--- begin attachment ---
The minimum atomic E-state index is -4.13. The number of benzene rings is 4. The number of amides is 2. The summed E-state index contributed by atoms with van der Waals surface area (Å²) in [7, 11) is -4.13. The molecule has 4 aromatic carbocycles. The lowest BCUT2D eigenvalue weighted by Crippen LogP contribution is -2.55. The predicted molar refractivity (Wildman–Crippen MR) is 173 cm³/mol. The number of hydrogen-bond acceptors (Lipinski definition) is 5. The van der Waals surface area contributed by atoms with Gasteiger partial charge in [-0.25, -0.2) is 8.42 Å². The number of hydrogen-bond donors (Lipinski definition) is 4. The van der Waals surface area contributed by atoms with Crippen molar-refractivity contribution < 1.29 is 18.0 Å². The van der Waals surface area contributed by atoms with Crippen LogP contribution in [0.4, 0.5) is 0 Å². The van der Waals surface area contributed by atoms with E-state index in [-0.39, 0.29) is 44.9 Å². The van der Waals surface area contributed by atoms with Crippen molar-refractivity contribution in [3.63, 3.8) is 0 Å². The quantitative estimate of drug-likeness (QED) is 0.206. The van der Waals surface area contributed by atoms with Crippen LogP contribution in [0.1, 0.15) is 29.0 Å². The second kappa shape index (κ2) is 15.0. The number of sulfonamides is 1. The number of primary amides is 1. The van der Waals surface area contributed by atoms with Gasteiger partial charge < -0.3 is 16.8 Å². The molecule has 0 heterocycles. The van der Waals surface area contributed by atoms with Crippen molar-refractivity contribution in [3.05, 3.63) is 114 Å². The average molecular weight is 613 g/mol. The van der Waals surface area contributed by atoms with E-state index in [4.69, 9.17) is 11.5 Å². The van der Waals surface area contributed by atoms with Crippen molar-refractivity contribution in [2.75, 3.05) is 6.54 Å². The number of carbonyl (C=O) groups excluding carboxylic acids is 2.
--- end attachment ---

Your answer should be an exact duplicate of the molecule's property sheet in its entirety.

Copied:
The minimum atomic E-state index is -4.13. The number of benzene rings is 4. The number of amides is 2. The summed E-state index contributed by atoms with van der Waals surface area (Å²) in [7, 11) is -4.13. The molecule has 4 aromatic carbocycles. The lowest BCUT2D eigenvalue weighted by Crippen LogP contribution is -2.55. The predicted molar refractivity (Wildman–Crippen MR) is 173 cm³/mol. The number of hydrogen-bond acceptors (Lipinski definition) is 5. The van der Waals surface area contributed by atoms with Gasteiger partial charge in [-0.25, -0.2) is 8.42 Å². The number of hydrogen-bond donors (Lipinski definition) is 4. The van der Waals surface area contributed by atoms with Crippen molar-refractivity contribution < 1.29 is 18.0 Å². The van der Waals surface area contributed by atoms with Crippen LogP contribution in [0.4, 0.5) is 0 Å². The van der Waals surface area contributed by atoms with E-state index in [-0.39, 0.29) is 44.9 Å². The van der Waals surface area contributed by atoms with Crippen molar-refractivity contribution in [3.63, 3.8) is 0 Å². The quantitative estimate of drug-likeness (QED) is 0.206. The van der Waals surface area contributed by atoms with Crippen LogP contribution in [0.1, 0.15) is 29.0 Å². The second kappa shape index (κ2) is 15.0. The number of sulfonamides is 1. The number of primary amides is 1. The van der Waals surface area contributed by atoms with Gasteiger partial charge < -0.3 is 16.8 Å². The molecule has 0 heterocycles. The van der Waals surface area contributed by atoms with Crippen molar-refractivity contribution in [3.05, 3.63) is 114 Å². The average molecular weight is 613 g/mol. The van der Waals surface area contributed by atoms with E-state index in [4.69, 9.17) is 11.5 Å². The van der Waals surface area contributed by atoms with Crippen molar-refractivity contribution in [2.75, 3.05) is 6.54 Å². The number of carbonyl (C=O) groups excluding carboxylic acids is 2.